Suck On This: Pacifier-Licking Parents Have Less Allergic Kids, Study Finds

Admit it, you’ve done this: your kid drops her pacifier on the floor and, too exhausted to schlep to the kitchen sink to rinse it, you just give it a good lick and hand the binky back.

Well, it turns out this not-so-pretty cleaning method you turn to when no one else is looking may, in fact, be one helluva gift for your child’s immune system.

Joe Suspence/flickr

(Joe Suspense/Flickr)

Researchers in Sweden report that “children whose parents sucked on their pacifiers to clean them had one-third the risk of developing eczema (the most common early manifestation of allergy), at 18 months of age, compared to children whose parents did not use this cleaning practice.”

It gets better. Infants who were born vaginally and were lucky enough to have a parent suck clean his or her pacifier got an added boost, the study found: “The prevalence of eczema was approximately 2.5 times lower at 18 months of age in vaginally delivered children whose parents sucked their pacifiers than in caesarean section-delivered children whose parents did not have this habit (20% vs. 54%),” the study says.

The takeaway from the study, published online today in the journal Pediatrics, is this: It looks like early exposure to parents’ saliva may help stimulate a baby’s immune system, and that could mean a lower risk of developing eczema, asthma and sensitivities to certain allergens. The study authors suggest that healthy oral flora is the key here and that the “transfer of oral microbes from parent to infant via the pacifier might be used in primary prevention.”

“It is a support for the hygiene hypothesis, that early microbial exposure is important for normal tolerance development,” lead author Bill Hesselmar, an associate professor at Queen Silvia Children’s Hospital in Gothenburg, Sweden, says via email.

And it’s not only the oral microbes that appear to be protective here.

In a discussion on why parents of children born vaginally appear to be more inclined to lick their children’s pacifiers, the authors speculate that the very nature of the birth itself — the wet, messy reality of vaginal birth compared to the medical sterility of a caeseran section — might somehow be internalized by new parents.

During a vaginal delivery, the baby is exposed to bodily fluids and sometimes soiled with faeces; after a normal delivery the mother and baby will be speedily discharged from the hospital. In contrast, delivery by caesarean section is a strictly sterile surgical procedure followed by hospital stay and substantial medical attention. Theoretically, the ‘sterility culture’ of the hospital may be transmitted to the parents and influence their subsequent care of their baby even when they return home.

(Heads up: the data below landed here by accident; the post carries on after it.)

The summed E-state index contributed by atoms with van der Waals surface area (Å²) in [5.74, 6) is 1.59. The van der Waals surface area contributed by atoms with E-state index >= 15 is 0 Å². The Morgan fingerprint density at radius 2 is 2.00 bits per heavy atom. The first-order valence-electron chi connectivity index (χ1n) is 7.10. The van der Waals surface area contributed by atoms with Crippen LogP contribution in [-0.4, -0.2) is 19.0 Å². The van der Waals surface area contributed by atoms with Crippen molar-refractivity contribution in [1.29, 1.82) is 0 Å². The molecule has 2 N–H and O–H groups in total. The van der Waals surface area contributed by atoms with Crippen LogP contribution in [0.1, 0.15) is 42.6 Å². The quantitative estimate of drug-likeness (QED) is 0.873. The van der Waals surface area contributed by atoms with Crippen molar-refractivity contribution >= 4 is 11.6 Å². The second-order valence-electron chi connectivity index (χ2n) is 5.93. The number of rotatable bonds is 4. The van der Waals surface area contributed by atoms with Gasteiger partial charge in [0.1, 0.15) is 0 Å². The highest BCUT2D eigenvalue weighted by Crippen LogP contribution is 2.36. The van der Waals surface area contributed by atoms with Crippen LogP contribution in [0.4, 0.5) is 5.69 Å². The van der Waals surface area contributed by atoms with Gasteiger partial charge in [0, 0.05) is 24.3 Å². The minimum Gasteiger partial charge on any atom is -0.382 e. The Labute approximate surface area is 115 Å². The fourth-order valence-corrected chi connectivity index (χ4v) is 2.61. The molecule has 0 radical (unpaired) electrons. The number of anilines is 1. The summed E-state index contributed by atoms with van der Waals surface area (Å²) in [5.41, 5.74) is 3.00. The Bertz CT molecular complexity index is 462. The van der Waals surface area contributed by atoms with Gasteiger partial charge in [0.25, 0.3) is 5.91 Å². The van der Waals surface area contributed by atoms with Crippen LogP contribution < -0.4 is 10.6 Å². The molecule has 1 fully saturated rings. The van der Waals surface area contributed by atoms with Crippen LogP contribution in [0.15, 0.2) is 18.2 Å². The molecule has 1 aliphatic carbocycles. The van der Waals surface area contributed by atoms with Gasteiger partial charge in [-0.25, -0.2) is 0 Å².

In any case, the message is clear. Familial saliva sharing sure looks like a good thing.

And, says Moises Velasquez-Manoff, author of the book, “An Epidemic of Absence: A New Way of Understanding Allergies and Autoimmune Diseases,” “It’s completely consistent with the accumulating evidence suggesting that there are microbes transmitted from parents to children that are good for us.”

He suggests: “Think of it as your inherited microbial wealth — like heirlooms –you need to get them from other humans and the most likely source is from your parents when you’re young.”

When you interrupt that important transfer of microbes, Velasquez-Manoff says, the immune system can get out of whack. In his book, which might also be called, “beyond the hygiene hypothesis,” he argues that modern humans have sanitized out of our lives many critical parasites and microbes that we co-evolved with. As a result, our immune systems have become unable to properly regulate themselves, and we are suffering from a myriad of inflammation-related disorders such as allergies and asthma, but also possibly, as he recently suggested in The New York Times, from autism, because of this sub-optimal immune response.